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Looking Out, Over and Beyond*

Taylor Stockdale
Several times a week, I get up early and hike the beautiful trails in the mountains above the school with my dog. It’s not only good exercise, but it’s also good meditation. My dog is excellent company – he keeps the bears away and never disagrees with anything I say. From the summit on a clear day, I can see as far away as downtown Los Angeles, the adjacent cities beyond Claremont, and clear down to San Bernardino and Riverside. Looking out, over and beyond I have a complete picture of the Webb campus - the football field, the museum, the pool, and of course our beautiful chapel. What a sight! It all gets me thinking about our learning community in this unique and truly dynamic part of the world.

The view is a reminder of how much things change over a relatively short period of time. Fifteen years ago you wouldn’t have seen the 210 freeway down below the Webb campus. Fifty years ago, you would have only seen dirt roads leading to campus, and citrus trees and smudge pots lining the fields. Ninety-three years ago, when Thompson and Vivian Webb put a stake in the ground and committed to building a world class school with nothing but grit, determination, and a vision from his father, you would have seen a barren landscape and only a small town where the LA skyline now exists. My mind of course then races to what this scene will look like 50 or 100 years from now.

Like the story of life as told at our venerable Alf Museum of Paleontology, one of Webb’s greatest attributes is its ability to evolve with the times without straying from its core values. Webb’s commitment to honor, leadership and service never waivers, and yet as our environment changes, we continue to evolve, adapt and grow.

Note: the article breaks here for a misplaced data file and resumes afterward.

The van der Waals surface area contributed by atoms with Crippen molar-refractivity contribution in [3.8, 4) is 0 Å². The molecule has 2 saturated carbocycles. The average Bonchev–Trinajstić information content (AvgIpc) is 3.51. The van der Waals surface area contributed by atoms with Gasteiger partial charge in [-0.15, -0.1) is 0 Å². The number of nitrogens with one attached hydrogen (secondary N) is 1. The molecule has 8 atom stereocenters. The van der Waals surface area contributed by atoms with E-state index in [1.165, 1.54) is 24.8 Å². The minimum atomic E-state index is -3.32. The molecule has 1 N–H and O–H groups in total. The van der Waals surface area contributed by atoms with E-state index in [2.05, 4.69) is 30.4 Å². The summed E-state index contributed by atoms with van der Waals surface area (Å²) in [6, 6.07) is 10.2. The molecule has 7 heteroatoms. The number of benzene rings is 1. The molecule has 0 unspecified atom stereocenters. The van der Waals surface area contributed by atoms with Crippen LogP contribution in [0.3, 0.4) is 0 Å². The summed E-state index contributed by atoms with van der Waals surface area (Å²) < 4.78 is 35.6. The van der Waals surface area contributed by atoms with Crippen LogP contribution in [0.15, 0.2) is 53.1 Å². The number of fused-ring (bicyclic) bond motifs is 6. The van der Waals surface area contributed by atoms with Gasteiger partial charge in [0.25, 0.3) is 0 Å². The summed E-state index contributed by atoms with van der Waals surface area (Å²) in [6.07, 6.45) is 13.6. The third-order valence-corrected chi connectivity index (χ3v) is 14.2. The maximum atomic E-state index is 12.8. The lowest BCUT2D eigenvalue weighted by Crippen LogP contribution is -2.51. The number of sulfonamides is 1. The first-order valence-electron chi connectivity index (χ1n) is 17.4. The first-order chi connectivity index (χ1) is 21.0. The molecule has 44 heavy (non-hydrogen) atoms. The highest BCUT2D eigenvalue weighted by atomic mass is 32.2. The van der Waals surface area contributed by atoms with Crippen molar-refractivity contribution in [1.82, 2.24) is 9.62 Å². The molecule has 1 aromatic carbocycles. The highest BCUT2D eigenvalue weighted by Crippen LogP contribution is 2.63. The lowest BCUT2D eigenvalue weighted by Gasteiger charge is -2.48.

But it’s not just our environment and landscape around our campus that is changing right now. The world itself is changing. How we function, think, communicate, and interact (socially and in business) is changing. And as such, the workplace is changing. It’s not only the magnitude of change that strikes me, but also the pace of this change. For example, members of the class of 2005 will soon celebrate their 10th reunion. That doesn’t seem like a long time ago. But when they graduated, the Internet itself was a novel concept and devices such as the iPhone didn’t even exist. Perhaps even more shocking, as the class of 2010 prepares for its reunion, I am reminded of how dramatically the world has changed in just the past 5 years. Who would have ever guessed 5 years ago that Google would have a driverless car, or that Uber and similar companies would upend the transportation industry. And the same is true for the lodging industry, the medical industry, the health industry (with wearable devices to monitor our every step and more), the financial industry, and much of the retail industry. This complete disruption of major sectors of the economy is mind-boggling, and yet it is only just beginning.